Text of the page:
Aoyama Love Stories was an in-development "Interactive Trendy Drama" at Konami, originally for the Playstation but later for Windows[1]. It was never released, and seems to have never been discussed in English on the currently searchable internet, prior to "discovery" in the Action Button fan community.

Discovery and Speculation

I encountered a post[2] by Chris Chapman[3] about "The Playstation" Magazine, a Japanese 90s gaming magazine, which he explained he found on the Internet Archive. I decided to flick through an issue or two and pull out any Dating Sim stuff I could find and share it in The Bunker™. In Issue 85[4] (1997-12-12) in amoungst a number of Dating Sim articles I found a page about Aoyama Love Stories. I didn't recognize it, and couldn't find anything on Mobygames or VNDB. I started casting my net wider, but the short list of Google-hits for the English version of the name turned up nothing that seemed related. I eventually checked out Japanese Wikipedia[1:1] only to discover that the game never released. Both the mag and wiki articles refer to it as a "インタラクティブ・トレンディドラマ" "Interactive Trendy Drama". It's worth noting that in 1996 the incredibly successful TV Drama Long Vacation aired and I speculate that Konami, enjoying the smash-hit of Tokimeki Memorial, was looking for more opportunities with Romance games, and see a mega-hit TV drama air and think "I bet we can make a video game that appeals to similar sensibilities." Tokimemo was apparently very successful with women despite its het-male-centric perspective, Long Vacation was apparently extremely successful amoungst women; it was a sensible audience-expansion opportunity. The game seems to be about working 20-somethings, and an official pairing rather than a classic Dating Sim "many love interests design." It's interesting to me to consider what a video game inspired by TV romance drama may have been. --DistractedMOSFET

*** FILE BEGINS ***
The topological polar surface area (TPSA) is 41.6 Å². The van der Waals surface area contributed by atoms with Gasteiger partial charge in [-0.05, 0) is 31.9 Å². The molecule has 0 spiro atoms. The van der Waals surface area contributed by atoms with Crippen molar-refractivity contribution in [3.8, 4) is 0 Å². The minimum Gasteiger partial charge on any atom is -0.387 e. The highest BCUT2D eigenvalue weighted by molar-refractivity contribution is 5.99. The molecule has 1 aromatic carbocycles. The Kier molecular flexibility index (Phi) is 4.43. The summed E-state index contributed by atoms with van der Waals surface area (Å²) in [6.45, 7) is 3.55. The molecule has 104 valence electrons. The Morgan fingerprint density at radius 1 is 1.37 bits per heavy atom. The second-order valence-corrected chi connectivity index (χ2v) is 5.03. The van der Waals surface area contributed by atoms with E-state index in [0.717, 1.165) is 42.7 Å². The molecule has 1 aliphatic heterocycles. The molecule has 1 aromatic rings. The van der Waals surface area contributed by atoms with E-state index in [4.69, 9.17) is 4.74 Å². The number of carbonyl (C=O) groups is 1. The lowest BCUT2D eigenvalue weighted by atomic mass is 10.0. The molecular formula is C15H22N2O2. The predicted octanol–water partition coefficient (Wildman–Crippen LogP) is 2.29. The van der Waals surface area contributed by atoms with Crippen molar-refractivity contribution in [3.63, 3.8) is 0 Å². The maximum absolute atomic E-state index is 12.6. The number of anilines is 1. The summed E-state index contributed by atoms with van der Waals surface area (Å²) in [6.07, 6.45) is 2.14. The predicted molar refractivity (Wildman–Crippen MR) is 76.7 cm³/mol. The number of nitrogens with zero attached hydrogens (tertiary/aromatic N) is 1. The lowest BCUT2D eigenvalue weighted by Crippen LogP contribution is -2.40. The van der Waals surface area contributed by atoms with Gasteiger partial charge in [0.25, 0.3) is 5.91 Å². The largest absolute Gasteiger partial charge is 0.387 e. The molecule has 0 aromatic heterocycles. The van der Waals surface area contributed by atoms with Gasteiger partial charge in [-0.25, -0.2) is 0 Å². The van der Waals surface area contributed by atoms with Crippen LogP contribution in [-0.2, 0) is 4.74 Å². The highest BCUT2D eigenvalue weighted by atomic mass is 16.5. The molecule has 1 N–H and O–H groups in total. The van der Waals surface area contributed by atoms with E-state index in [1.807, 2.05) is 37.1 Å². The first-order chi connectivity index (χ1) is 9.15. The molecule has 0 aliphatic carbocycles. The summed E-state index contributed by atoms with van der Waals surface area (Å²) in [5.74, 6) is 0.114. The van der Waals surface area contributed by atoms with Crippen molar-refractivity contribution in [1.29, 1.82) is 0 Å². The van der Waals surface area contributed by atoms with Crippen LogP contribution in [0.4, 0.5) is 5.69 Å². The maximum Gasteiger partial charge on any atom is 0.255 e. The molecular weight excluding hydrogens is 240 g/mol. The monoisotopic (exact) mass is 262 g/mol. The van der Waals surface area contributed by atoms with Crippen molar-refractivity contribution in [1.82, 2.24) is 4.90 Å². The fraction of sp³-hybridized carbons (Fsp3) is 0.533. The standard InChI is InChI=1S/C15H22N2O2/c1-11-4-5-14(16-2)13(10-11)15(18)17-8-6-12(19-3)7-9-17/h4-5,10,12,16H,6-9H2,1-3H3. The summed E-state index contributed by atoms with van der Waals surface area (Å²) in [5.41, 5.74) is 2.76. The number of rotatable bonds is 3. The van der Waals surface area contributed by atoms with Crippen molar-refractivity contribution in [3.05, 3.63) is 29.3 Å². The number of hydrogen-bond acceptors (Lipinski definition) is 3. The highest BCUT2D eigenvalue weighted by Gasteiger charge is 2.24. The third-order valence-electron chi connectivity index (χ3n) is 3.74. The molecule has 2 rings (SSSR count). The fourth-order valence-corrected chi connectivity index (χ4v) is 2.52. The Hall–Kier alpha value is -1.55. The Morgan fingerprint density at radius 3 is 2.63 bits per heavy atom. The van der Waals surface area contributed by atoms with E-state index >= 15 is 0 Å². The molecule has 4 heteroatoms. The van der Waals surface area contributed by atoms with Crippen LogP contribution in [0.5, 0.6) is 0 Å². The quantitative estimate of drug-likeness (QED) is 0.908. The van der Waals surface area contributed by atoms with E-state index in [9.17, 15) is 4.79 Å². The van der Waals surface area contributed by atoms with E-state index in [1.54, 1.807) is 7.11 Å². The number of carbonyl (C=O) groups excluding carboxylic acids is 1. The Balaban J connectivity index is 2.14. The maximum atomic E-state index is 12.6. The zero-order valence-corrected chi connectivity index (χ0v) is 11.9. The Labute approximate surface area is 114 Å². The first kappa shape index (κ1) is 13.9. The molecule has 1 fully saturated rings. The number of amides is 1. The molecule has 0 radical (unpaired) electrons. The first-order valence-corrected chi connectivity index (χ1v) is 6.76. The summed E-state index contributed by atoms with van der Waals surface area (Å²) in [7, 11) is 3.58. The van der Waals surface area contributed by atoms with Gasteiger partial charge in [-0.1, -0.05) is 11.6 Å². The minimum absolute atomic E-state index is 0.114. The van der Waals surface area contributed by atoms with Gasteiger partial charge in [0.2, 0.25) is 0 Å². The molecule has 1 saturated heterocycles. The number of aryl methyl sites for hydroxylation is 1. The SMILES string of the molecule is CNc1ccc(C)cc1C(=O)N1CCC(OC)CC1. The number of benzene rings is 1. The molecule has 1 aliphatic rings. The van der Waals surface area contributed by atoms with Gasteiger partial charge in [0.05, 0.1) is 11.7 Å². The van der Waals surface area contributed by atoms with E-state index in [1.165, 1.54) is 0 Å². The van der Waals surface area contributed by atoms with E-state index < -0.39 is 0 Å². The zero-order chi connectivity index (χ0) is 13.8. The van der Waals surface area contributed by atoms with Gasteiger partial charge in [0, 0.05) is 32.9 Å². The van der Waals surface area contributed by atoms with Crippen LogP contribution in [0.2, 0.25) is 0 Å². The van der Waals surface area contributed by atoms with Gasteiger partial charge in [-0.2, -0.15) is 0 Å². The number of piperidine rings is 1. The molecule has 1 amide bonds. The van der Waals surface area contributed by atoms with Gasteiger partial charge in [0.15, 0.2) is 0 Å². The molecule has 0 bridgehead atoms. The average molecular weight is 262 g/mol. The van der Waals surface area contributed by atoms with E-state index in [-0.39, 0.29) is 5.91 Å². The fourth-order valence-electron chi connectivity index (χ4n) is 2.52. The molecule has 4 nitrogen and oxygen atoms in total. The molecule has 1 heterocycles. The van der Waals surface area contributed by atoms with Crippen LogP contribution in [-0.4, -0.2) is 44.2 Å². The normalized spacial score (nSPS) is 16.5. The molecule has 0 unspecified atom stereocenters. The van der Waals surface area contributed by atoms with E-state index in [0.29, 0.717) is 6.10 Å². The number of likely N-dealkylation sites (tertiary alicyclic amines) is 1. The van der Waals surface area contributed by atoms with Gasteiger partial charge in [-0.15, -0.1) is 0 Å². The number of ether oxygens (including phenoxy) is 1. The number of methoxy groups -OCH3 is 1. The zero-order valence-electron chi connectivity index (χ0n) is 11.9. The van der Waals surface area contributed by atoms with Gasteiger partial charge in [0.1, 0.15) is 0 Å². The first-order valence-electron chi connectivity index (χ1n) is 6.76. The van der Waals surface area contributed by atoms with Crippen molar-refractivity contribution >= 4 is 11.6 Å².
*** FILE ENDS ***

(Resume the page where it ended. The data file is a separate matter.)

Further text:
The Playstation magazine page, you can click for high-res.


Currently both the magazine and wiki articles haven't been read closely due to language barrier. It could be interesting to see if the game is mentioned in other magazines from around this time.


  1. Japanese Wikipedia page ↩︎ ↩︎

  2. Perhaps the first time the game has ever been discussed in English on the public internet. ↩︎

  3. Runs a retrogame youtube channel called Retrohistories ↩︎

  4. Internet archive ↩︎